Why we are not cross-platform developers

Published in
15 min readOct 4, 2017

Since the invention of the smartphone many developers have asked the same question: how can I build and release an app for multiple platforms? Where at first there were iPhones and BlackBerries, Android joined, Windows Phone made a brief appearance, and all along web has been part of the discussion. Releasing your app for each and every platform sounds expensive— surely there must be a solution that cuts the cost of developing multiple apps, right?

Here at Pixplicity, where we’ve been making apps for over six years, things are no different: though we started out exclusively as native Android developers before we offered full-spectrum solutions, over the years we’ve tried and tested many of the cross-platform solutions out there, like PhoneGap, Xamarin and React. In the end, we’ve always preferred native solutions for both Android and iOS. Let me try to explain our preference in this post.

So what is this cross-platform anyway?

iOS apps are traditionally written in Objective-C or in Swift; Android apps in Java or Kotlin. These are native languages — ones that are supported by the system out of the box. This means that if you’d want to make an app for both platforms, you’d need to know at least two programming languages. Add the web to the mix, and you’ll need HTML+CSS+JavaScript for the UI, and something like PHP or Ruby for the business logic. That’s a mess.

Cross-platform solutions aim to simplify (part of) this problem by using a single programming language for multiple platforms. Those solutions can be split into two categories:

  • The ones that use web technology that is supported by all platforms. These solutions basically load up a mobile browser in the app and perform all logic within that browser, while offering added functionality that traditional website technology does not, such as push notifications or access to the file storage. This category includes PhoneGap (or Cordova), Sencha, and Ionic (a framework built on top of PhoneGap), and uses JavaScript as their main programming language.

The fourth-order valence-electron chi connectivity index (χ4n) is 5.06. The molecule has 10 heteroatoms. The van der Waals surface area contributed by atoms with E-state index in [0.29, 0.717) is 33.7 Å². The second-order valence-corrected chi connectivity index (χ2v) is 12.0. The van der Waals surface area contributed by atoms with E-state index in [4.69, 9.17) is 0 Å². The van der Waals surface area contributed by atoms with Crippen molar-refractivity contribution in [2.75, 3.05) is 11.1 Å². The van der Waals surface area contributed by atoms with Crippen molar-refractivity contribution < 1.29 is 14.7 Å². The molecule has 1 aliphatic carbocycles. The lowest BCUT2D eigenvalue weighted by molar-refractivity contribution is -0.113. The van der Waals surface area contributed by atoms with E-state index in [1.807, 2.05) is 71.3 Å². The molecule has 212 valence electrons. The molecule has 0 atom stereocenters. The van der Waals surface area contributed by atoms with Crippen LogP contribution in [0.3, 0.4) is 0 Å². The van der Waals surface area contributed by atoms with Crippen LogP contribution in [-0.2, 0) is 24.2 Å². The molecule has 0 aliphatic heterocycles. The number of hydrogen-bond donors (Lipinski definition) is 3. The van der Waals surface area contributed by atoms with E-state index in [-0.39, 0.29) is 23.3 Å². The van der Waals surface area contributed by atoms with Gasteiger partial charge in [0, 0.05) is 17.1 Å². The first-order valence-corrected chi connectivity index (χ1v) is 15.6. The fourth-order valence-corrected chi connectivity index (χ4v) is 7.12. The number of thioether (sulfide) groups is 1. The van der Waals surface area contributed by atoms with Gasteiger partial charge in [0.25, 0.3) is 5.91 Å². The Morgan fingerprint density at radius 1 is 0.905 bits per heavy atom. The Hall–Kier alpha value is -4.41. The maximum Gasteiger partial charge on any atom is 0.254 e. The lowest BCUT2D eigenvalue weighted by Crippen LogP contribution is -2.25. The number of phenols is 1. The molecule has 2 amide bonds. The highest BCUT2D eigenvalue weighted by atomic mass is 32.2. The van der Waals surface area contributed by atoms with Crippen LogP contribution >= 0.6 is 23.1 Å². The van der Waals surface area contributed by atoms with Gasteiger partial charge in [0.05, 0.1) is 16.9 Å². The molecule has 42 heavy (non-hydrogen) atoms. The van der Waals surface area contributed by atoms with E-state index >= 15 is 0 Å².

• The other category is often referred to as ‘native cross-platform’ — because the code written by the programmer is automatically translated by a program into native code. This has the advantage that the resulting app can achieve near-native performance, whereas the web-based solution has the overhead of running non-compiled code in a browser. This category includes React Native and the (probably) most popular one: Xamarin.

Those native cross-platform solutions can be further split into two subcategories: the ones that share UI code (the visual part of the app) and the ones that don’t.

  • For example, regular old Xamarin shares the business logic code between platforms but the UI code (and other platform-specific code) is written specifically for each platform. Even though as a developer you are now using a single language (C# in this case) you are still writing separate code for the UI on iOS and Android.
  • Xamarin also offers an API called Xamarin.Forms that allows sharing UI code. Instead of writing separate UI code, you write it using Xamarin.Form’s own markup format which then gets translated to native controls for you. React also falls in this category; instead of writing native views you’ll write React views, and React takes care for the rest.
Writing UI code only once, the React version

The Good

Sounds good, I’m in! All these technologies are rather nifty. Shared code means less work and less learning. That is all true, let’s have a look at the benefits of using either of the aforementioned options:

  • Shared business logic — Write your business logic once, run it on any platform. Google managed to re-use 70% of its code across Android, iOS and the web for their app Inbox, using their own Java-to-Objective-C converter J2ObjC. This vastly reduced the amount of work required to build the apps, reducing costs, and resulting in a shorter time-to-launch.
  • Maintenance — Shared code doesn’t just reduce cost during the initial build, it’ll be beneficial for the lifetime of your app. Every update again. (Or at least, it should… keep reading!)
  • Learn one language — If you’re a developer looking to target multiple platforms, it’s easier to learn a single language (or set of languages — usually a programming language, build script language, and mark-up language for the UI) than two sets of languages.